The book includes a valuable transliteration of phoneticized Tibetan terms and an extensive bibliography on Tibet with Tibetan, Chinese, and Western language sources, short NGO publications, press articles, governmental and other documents, discography, and cassette tape albums produced in Tibet. While in some ways convenient, the shared bibliography for all articles does have its disadvantages. Readers wanting to trace one particular author must read all three bibliographies as Chinese and Tibetan authors nowadays publish in all three language areas (Tibetan, Chinese and Western languages).

    With contributions from recognized Tibetologists, ‘Women in Tibet’ is an excellent collection of scholarly research. All articles are well documented and informative, collecting and analyzing former research as well as presenting new findings. While the large amount of footnotes will satisfy a reader with knowledge on Tibet, someone new to the subject could conveniently read the book and skip the footnotes. Overall ‘Women in Tibet’ is a valuable and much needed contribution towards an understanding of both ancient and modern Tibetan society, viewing the lives of several remarkable women through a gender lens. In their introduction the editors bemoan: ‘the field of Tibetology has produced few studies of Tibetan women’ (pp. 1). This book makes a significant contribution towards remedying this.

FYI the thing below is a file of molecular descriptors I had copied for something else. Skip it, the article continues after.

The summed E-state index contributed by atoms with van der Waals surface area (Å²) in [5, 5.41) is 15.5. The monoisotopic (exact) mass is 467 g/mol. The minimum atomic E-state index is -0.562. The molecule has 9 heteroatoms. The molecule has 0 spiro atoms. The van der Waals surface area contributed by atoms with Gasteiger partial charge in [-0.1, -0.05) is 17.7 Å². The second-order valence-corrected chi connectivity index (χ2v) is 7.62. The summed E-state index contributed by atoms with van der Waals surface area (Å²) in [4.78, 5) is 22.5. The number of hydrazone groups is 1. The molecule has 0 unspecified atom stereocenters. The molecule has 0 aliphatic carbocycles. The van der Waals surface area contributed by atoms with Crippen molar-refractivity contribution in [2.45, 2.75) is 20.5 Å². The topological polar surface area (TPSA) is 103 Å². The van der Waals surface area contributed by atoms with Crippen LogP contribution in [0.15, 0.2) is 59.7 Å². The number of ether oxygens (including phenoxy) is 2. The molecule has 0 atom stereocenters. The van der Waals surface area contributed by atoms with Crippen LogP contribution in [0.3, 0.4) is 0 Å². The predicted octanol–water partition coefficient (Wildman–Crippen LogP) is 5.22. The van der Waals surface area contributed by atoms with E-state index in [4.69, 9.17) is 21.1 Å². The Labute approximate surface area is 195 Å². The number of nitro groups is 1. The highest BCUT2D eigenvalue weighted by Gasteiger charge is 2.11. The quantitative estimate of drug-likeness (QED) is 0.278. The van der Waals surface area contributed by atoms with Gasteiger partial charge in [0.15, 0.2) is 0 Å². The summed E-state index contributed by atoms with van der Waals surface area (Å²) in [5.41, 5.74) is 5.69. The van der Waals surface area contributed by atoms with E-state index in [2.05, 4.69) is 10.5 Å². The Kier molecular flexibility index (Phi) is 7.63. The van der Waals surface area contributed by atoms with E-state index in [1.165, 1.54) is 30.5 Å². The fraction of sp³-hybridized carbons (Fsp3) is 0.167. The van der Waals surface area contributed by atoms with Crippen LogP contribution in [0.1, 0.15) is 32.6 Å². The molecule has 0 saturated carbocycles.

(Ellen Bangsbo, Copenhagen)